• The new Carpenters recording with the Royal Philharmonic Orchestra is now available. Use this link to order, and help us out at the same time. Thank you!

Carpenters Remastered Classics (1998 US Pressing) Question.

Status
Not open for further replies.

Kristopher

Active Member
Thread Starter
What I’ve read online ticket to ride US pressing is the hardest version to find minus the long box. (I found the 1998 release had sound quality “sonically better” then its original 80s CD.) I’m an audophile I pick up the slightest changes in audio. I can tell if a vinyl record has been played many times even if it looks Mint to the eye.

I purchased a sealed one for $700 and have a VG+ And I have to ask how many copies were made? I have a friend who has worked in a record store for over 60 years Called Beverly Records in chicago. He has info on what some things are worth. He has no idea about the long box CD but has the official “average” market value for Offering formats And almost every CD. I have a very good plus condition I offered to sell for 200-250 to a friend I know in person. I owed him money and “offered” to trade a Very Good Plus+ with mint artwork but mild marks to the cd which drastically lowers the potential value. These marks cant be felt with a fingernail and there is not one “circular” mark as we all know thats a bad thing. He agreed to come buy it in person. Many have said something doesnt have a “True Value” (but has its own respective market value regardless of the final price when bought.)

I asked my record dealer today and he said it can range anywhere from $100 to $800 depending on the condtion and demand. The price is based on averages over a long period of time as prices fluctuate.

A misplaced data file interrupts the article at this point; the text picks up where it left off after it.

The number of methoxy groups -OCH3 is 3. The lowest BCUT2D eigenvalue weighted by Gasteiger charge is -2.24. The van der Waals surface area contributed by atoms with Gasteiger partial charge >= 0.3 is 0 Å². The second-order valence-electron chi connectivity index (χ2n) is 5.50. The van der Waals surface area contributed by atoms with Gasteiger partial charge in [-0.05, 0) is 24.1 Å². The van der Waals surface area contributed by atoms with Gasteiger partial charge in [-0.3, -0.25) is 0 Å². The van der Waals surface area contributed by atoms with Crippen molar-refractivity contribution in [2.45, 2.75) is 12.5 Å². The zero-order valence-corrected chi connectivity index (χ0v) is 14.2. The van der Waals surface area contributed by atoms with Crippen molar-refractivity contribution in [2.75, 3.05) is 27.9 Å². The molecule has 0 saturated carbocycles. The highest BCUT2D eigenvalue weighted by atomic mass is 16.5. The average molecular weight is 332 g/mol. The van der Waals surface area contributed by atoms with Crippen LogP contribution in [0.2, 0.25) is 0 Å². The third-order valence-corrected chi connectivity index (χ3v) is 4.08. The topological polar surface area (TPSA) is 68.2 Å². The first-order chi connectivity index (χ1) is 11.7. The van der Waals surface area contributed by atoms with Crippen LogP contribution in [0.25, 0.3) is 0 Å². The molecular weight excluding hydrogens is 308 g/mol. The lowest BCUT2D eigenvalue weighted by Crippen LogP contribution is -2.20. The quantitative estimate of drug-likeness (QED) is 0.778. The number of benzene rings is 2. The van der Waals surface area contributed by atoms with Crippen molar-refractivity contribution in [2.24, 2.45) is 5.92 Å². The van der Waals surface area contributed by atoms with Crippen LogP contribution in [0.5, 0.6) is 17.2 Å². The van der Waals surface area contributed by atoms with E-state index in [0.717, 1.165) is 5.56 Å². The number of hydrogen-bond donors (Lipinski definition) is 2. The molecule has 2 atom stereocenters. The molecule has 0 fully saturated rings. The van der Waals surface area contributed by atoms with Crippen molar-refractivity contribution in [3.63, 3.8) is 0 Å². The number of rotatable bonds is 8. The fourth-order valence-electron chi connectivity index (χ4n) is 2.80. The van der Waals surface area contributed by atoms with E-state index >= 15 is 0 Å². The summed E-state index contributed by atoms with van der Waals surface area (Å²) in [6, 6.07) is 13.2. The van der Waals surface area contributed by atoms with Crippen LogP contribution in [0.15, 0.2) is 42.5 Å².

I’m talking about the 1998 AMERICAN ISSUE ONLY. The 2012 and Japanese late 90s issue is a seperate release.

My friend who wanted to buy a copy of mine said he talked to someone YESTERDAY and was told its worth 20-30 dollars. I asked him if he is out of his absolute mind. Sealed copies of the US release I have seen very few minimum for $125 from people who don’t know what they are selling or people who are desperate for the money right away. However almost everytime I have paid that amount for the remastered Classics (Thinking i had a goldmine) I have always gotten a Japanese issue and it’s annoying as hell.

When I paid $700 that one time, it was LEGIT. UPC sticker on top and I to this day dont regret that purchase. The seller had several pictures and stayed on for 3 weeks. I bounced my checking account just to cover the rest. Since I bought it for 700 technically it was sold and that was the value. Every other time I got screwed. My other copies I got lucky from my childhood.

Anyway my two questions are how many copies of these were made.

And what should I tell my friend who thinks I’m trying to rip him off?